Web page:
White House previews data tools to bolster federal STEM workforce
At an event celebrating the expansion of roles at federal agencies centered around science, technology, engineering and mathematics, the White House Office of Science and Technology Policy and the U.S. Office of Personnel Management debuted five workforce data tool prototypes that, once complete, will help agencies bring more STEM-skilled employees into the fold.
“Every day, the federal science and technology workforce conducts research, performs analysis, administers and carries out programs that help grow our nation’s economy, boost national security and protect public health, safety and our environment,” a fact sheet obtained exclusively by FedScoop said. “Through their work, they seek answers to urgent science and technology questions, help ensure that innovative solutions and technologies are rapidly prototyped and brought to market.”
Called “Celebrating Careers and Contributions of our Federal Science and Technology Workforce,” the event was held Wednesday in the Eisenhower Executive Office Building and brought together more than 50 federal employees with STEM-related jobs.
During a speech, President Barack Obama’s science adviser and director of OSTP, John Holdren, said science and technology’s role was a centerpiece in addressing the goals of the administration.
“Whether it’s boosting economic growth, improving public health, combatting climate change or protecting our national security — science and technology have a critical role to play in addressing all of our national goals,” Holdren said.
OPM’s prototyped products unveiled at the event track STEM trends and needs in the federal workforce, and came from a January 2014 data jam hosted by OPM and OSTP.
The Hiring Manager’s Portal, which is Web based, will help managers identify STEM applicants. The portal will also target job postings to certain skills and qualifications, based on OPM data resources. Federal hiring managers will have access to the tool through OPM.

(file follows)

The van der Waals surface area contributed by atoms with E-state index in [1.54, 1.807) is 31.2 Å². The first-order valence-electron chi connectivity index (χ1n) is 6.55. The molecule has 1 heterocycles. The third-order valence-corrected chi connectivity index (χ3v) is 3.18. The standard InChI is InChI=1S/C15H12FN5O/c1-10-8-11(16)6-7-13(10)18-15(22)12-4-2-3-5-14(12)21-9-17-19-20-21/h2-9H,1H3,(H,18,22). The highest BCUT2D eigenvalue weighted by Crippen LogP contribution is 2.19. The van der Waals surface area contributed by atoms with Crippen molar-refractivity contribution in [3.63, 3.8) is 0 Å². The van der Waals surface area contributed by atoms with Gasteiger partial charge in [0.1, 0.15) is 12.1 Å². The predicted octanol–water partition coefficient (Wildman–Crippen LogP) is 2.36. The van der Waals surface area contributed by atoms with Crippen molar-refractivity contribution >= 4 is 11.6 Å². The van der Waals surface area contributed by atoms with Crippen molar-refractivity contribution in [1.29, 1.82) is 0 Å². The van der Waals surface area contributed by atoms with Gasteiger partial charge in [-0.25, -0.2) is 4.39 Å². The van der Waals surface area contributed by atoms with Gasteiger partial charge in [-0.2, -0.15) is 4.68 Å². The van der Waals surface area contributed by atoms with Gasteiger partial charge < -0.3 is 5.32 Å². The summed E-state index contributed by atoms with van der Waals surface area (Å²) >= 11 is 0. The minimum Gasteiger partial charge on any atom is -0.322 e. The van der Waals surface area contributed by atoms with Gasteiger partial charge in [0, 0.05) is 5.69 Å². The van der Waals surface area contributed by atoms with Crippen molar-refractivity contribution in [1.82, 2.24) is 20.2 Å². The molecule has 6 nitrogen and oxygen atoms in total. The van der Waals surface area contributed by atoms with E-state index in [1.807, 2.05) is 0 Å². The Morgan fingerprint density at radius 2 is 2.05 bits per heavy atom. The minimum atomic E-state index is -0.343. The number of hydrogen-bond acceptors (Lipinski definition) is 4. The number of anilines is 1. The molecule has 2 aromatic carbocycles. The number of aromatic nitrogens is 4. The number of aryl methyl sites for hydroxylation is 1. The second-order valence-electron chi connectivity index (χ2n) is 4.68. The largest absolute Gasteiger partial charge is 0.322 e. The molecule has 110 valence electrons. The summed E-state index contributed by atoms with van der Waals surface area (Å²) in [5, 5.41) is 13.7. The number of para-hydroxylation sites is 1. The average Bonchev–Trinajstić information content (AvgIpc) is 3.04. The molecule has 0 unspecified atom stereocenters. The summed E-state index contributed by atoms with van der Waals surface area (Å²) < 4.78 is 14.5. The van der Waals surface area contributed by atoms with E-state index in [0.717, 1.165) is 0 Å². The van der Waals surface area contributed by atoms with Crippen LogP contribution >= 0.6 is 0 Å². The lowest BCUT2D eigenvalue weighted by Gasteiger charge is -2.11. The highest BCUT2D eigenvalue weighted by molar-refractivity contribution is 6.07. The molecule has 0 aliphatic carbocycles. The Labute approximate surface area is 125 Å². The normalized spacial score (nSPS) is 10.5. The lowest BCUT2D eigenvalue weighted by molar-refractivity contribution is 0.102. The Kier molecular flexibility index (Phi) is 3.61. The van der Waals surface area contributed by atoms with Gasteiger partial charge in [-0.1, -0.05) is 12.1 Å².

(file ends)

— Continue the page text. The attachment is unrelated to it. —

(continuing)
In another online resource, agencies will be able to provide a way for employees to build on their science and technology skills.
The federal agency STEM Employee Directory will help hiring managers look for STEM-skilled employees who already work within the federal government. According to the fact sheet, the tool is still being developed, but it will be available to hiring managers and other interested parties in the agency community.
Similarly, the STEM Data Catalog will be a community-based resource for agencies to analyze information on science and technology applicants to better understand the challenges they face in the federal workforce. The catalog tool is also still being developed.
A tool for hiring managers, the STEM Applicant Dashboard, will allow managers to determine at what stages in the hiring process they are losing applicants. Designed to be an analytical resource, the tool “will empower users with a data-driven tool to answer questions and hone strategies related to STEM applicant pools.”
During her remarks at the event, OPM Director Katherine Archuleta said recruiting for STEM jobs brings more opportunity into government and gives the federal government more of an opportunity to hire millennials — something it has struggled with in recent years.
“We also have an opportunity to bring in more people from groups that are underrepresented in the federal workforce. When we are successful in all of these efforts, we will have built the kind of STEM workforce that will meet the increasing demands and challenges of the 21st century,” Archuleta said. “This workforce will make a difference, and it will be a model workforce that reflects the talent from every corner of this great country, and from every community that is the mosaic of America.”
Holdren and Archuleta spoke at the morning session of the event, which continued into the afternoon. According to the White House, the event was open only to stakeholders.
In a blog post obtained early by FedScoop, Jayne Morrow, the executive director of OSTP’s National Science and Technology Council, and Sydney Smith-Heimbrock, the deputy associate director for Strategic Workforce Planning and Chief Learning Officer at OPM, jointly commended the achievement of federal STEM workers.
“OSTP and OPM applaud the work of the US Government’s STEM workforce and look forward to continually supporting and broadening participation in STEM Careers that serve the American people,” the post said. “These innovators are skilled professionals with expertise in areas as diverse as supercomputing, climate science, ecosystem conservation, robotics, energy systems and epidemiology.”
According to the blog post, STEM’s presence in the federal workforce has been an important part of the Obama administration’s priorities. The administration has also repeatedly emphasized the importance of increasing the level of STEM education, including at the 2014 White House Science Fair.